Run to Her: Gazing on the Black Madonna – Eugenia Geisel (Retracing My Footsteps in the City of Saints #1)

Run to Her: Gazing on the Black Madonna – Eugenia Geisel (Retracing My Footsteps in the City of Saints #1) August 11, 2016

Black Madonna of Częstochowa (Original_Black_Madonna_of_Częstochowa) [Public Domain], via Wikimedia Commons
Black Madonna of Częstochowa (Original_Black_Madonna_of_Częstochowa) [Public Domain], via Wikimedia Commons
This is the first in a series of posts entitled Retracing My Footsteps in the City of Saints by Eugenia Geisel for Eastern Catholic Person on her experience of encountering the saints in Kraków as part of the ordinary supernatural during World Youth Day. Eugenia is an undergraduate at the University of Washington in Seattle, majoring in Korean and minoring in Comparative Religion and Russian and Slavic Literatures; she took my course on Trans-Pacific Christianities, a class to which I recently had to issue a public retraction. Because Eugenia is a cradle Latin with Byzantine sympathies, I consider her for the purposes of this blog to be our Latin Catholic Person.

But there is another more compelling reason for Eugenia to post here. While Chris Altieri has criticized the participants at World Youth Day who are nearing age thirty for extended adulthood, Eugenia fits even his criterion for what ‘youth’ are. This is not to take a position on ‘youth’ – we can only be persons – but it is to say that this is an account of how one young Latin Catholic Person encountered the saints in the city of Kraków and cared enough about communion to tell an Eastern Catholic Person about it. The term ‘City of Saints’ is admittedly from George Weigel’s newest book, but it was also used widely during the festivities in Kraków, so any convergences with Weigel’s text is (unless noted) genuinely incidental.

Less than a week ago, I returned back to the States after almost two weeks in Poland. There, I was incredibly blessed to be a part of the 2016 World Youth Day in Kraków. I went as a vocalist with the choir for the English language liturgies at Kraków’s Tauron Arena, which had been transformed for WYD into the “Mercy Centre” by the Knights of Columbus and partners. (But more on that later).  After a couple days of jetlag getting the best of me and struggling to stay awake past 9pm, and a lack of worthy pastries and access to churches every block I found myself on, I checked in with my former professor, mentor, and friend Justin Tse, who invited me to do a series of reflections on my experience.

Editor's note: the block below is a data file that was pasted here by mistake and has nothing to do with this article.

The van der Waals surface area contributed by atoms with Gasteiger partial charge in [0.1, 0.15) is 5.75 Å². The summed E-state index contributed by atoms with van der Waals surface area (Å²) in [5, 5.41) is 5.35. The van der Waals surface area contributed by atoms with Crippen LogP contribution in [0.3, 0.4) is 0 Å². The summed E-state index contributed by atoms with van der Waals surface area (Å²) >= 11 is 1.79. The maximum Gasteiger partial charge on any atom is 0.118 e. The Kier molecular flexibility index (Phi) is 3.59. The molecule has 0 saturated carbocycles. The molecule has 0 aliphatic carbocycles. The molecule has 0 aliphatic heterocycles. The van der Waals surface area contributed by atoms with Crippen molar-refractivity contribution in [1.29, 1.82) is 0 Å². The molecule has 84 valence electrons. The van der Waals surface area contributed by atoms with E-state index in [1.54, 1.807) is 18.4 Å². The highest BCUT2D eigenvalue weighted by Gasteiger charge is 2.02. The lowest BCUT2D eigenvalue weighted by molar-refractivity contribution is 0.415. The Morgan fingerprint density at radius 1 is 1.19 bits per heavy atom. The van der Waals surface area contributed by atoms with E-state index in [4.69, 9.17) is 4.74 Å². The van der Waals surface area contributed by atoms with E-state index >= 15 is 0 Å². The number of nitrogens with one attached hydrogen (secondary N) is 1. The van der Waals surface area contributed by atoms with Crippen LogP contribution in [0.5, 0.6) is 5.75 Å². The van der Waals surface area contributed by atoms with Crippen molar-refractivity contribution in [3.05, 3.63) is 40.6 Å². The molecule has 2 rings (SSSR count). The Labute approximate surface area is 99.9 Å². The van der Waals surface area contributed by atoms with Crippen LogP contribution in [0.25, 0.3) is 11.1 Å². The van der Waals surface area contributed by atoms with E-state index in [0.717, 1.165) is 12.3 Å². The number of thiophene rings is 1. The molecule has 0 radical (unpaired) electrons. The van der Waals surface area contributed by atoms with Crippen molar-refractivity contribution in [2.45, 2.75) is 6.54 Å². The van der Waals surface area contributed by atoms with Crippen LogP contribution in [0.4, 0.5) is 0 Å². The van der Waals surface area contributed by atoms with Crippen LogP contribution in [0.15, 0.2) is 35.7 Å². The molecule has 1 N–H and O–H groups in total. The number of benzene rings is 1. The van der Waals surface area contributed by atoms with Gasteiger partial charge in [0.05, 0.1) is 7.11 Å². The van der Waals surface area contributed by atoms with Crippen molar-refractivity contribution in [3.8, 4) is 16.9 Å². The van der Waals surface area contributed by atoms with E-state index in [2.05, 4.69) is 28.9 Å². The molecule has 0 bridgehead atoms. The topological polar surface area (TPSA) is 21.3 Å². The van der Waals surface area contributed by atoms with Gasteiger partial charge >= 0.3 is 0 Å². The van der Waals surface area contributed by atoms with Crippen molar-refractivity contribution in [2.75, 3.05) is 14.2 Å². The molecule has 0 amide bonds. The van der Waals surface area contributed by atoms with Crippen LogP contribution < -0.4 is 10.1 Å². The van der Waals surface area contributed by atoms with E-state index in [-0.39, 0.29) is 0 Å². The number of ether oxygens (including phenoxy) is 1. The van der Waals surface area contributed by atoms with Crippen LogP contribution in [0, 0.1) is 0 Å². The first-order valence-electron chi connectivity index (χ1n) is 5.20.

But first, why is a cradle Latin Catholic writing something (about a rather Latin-centric event) for Eastern Catholic Person? Upon Pope Francis’ arrival in Poland, he addressed the President, civil authorities, and diplomats outside of Wawel Castle. In his address to them, he congratulated Poland on the 1,050th anniversary of the nation’s baptism, as well as admiring the healthy memory of the Polish people, saying: “Memory is the hallmark of the Polish people.” And of course, he spoke of St. John Paul II as “originator and promoter of the World Youth Days,” going on to say “Pope John Paul liked to speak of a Europe that breathes with two lungs,” which Justin took to me that of course I could write for Eastern Catholic Person as a Latin Catholic Person.

In fact, this idea of “two lungs” was a metaphor used frequently by John Paul II in terms of ecumenism between the Eastern and Western Churches. But while he popularized the term, I actually recently learned that the person who should really be credited with coining it is the Russian Symbolist poet Vyacheslav Ivanov – which as a Russian and Slavic Literatures minor, I happen to find very exciting! According to Yuli Shreider, “Vyacheslav Ivanov, later echoed by Pope John Paul II, said ‘Europe must breathe with two lungs: Catholicism and Orthodoxy'” (Shreider, “Russian Catholicism,” in Religion, State and Society, 24(1), 55).

Pope Francis, in his typically vague way, is possibly saying that Poland breathes through two lungs relatively healthily in terms of its local spirituality as well as its attempts at dialogue with its Eastern brethren. Polish Catholicism, though it is predominantly Latin, has a number of elements from their Byzantine neighbors. The shared veneration between Latins and Byzantines of the icon of the Black Madonna is a visible example of this. In a way, I am not that different.I’m Latin Catholic through and through, but I’m heavily influenced by my Eastern friends and family, including Eastern Catholic Person Justin. Just as Justin has fallen head over heels over the icon of the Black Madonna, I’ve got a history of my own devotion to her too, and my story would be incomplete without beginning with some kind of reference to her.

Or perhaps, some kind of reverence to her.

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